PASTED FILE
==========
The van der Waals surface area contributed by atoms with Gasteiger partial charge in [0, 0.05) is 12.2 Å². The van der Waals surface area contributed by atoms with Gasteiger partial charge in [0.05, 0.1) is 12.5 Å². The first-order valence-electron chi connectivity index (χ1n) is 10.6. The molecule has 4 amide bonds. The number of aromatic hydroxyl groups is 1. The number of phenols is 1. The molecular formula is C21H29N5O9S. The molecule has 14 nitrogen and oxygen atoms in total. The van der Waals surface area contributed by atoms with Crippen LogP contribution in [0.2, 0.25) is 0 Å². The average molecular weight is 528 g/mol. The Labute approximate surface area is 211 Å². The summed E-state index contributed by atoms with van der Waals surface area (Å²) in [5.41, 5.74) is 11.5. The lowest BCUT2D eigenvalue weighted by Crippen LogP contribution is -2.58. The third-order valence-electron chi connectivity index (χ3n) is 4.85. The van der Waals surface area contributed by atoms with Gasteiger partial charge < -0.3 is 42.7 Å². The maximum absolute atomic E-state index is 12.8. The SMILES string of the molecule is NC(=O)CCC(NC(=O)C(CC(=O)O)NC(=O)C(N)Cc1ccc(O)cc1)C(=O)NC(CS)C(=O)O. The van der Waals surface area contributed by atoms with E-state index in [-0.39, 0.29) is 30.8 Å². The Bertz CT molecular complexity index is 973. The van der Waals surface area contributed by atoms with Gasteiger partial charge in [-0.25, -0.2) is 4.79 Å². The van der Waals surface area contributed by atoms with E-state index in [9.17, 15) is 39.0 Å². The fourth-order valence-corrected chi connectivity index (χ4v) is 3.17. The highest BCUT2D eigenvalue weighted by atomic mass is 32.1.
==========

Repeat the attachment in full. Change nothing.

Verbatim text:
The van der Waals surface area contributed by atoms with Gasteiger partial charge in [0, 0.05) is 12.2 Å². The van der Waals surface area contributed by atoms with Gasteiger partial charge in [0.05, 0.1) is 12.5 Å². The first-order valence-electron chi connectivity index (χ1n) is 10.6. The molecule has 4 amide bonds. The number of aromatic hydroxyl groups is 1. The number of phenols is 1. The molecular formula is C21H29N5O9S. The molecule has 14 nitrogen and oxygen atoms in total. The van der Waals surface area contributed by atoms with Crippen LogP contribution in [0.2, 0.25) is 0 Å². The average molecular weight is 528 g/mol. The Labute approximate surface area is 211 Å². The summed E-state index contributed by atoms with van der Waals surface area (Å²) in [5.41, 5.74) is 11.5. The lowest BCUT2D eigenvalue weighted by Crippen LogP contribution is -2.58. The third-order valence-electron chi connectivity index (χ3n) is 4.85. The van der Waals surface area contributed by atoms with Gasteiger partial charge < -0.3 is 42.7 Å². The maximum absolute atomic E-state index is 12.8. The SMILES string of the molecule is NC(=O)CCC(NC(=O)C(CC(=O)O)NC(=O)C(N)Cc1ccc(O)cc1)C(=O)NC(CS)C(=O)O. The van der Waals surface area contributed by atoms with E-state index in [-0.39, 0.29) is 30.8 Å². The Bertz CT molecular complexity index is 973. The van der Waals surface area contributed by atoms with Gasteiger partial charge in [-0.25, -0.2) is 4.79 Å². The van der Waals surface area contributed by atoms with E-state index in [9.17, 15) is 39.0 Å². The fourth-order valence-corrected chi connectivity index (χ4v) is 3.17. The highest BCUT2D eigenvalue weighted by atomic mass is 32.1.